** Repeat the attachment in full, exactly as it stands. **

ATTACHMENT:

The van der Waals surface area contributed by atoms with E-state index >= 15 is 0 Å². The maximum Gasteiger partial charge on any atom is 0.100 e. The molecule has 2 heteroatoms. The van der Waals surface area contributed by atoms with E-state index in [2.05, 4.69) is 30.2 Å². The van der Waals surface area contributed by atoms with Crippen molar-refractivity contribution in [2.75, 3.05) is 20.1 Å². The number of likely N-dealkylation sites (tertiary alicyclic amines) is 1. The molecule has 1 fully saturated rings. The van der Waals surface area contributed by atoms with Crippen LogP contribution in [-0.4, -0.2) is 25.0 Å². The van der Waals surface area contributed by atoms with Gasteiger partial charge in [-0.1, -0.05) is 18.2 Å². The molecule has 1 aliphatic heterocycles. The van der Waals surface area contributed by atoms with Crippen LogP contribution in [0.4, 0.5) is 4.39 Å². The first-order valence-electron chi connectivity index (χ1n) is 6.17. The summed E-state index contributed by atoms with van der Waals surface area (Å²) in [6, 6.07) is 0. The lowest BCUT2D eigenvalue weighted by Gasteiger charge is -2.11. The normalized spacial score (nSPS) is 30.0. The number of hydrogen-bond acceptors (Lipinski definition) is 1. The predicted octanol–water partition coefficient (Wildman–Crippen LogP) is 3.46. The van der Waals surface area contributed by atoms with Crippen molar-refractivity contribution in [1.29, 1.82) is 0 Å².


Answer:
The van der Waals surface area contributed by atoms with E-state index >= 15 is 0 Å². The maximum Gasteiger partial charge on any atom is 0.100 e. The molecule has 2 heteroatoms. The van der Waals surface area contributed by atoms with E-state index in [2.05, 4.69) is 30.2 Å². The van der Waals surface area contributed by atoms with Crippen molar-refractivity contribution in [2.75, 3.05) is 20.1 Å². The number of likely N-dealkylation sites (tertiary alicyclic amines) is 1. The molecule has 1 fully saturated rings. The van der Waals surface area contributed by atoms with Crippen LogP contribution in [-0.4, -0.2) is 25.0 Å². The van der Waals surface area contributed by atoms with Gasteiger partial charge in [-0.1, -0.05) is 18.2 Å². The molecule has 1 aliphatic heterocycles. The van der Waals surface area contributed by atoms with Crippen LogP contribution in [0.4, 0.5) is 4.39 Å². The first-order valence-electron chi connectivity index (χ1n) is 6.17. The summed E-state index contributed by atoms with van der Waals surface area (Å²) in [6, 6.07) is 0. The lowest BCUT2D eigenvalue weighted by Gasteiger charge is -2.11. The normalized spacial score (nSPS) is 30.0. The number of hydrogen-bond acceptors (Lipinski definition) is 1. The predicted octanol–water partition coefficient (Wildman–Crippen LogP) is 3.46. The van der Waals surface area contributed by atoms with Crippen molar-refractivity contribution in [1.29, 1.82) is 0 Å².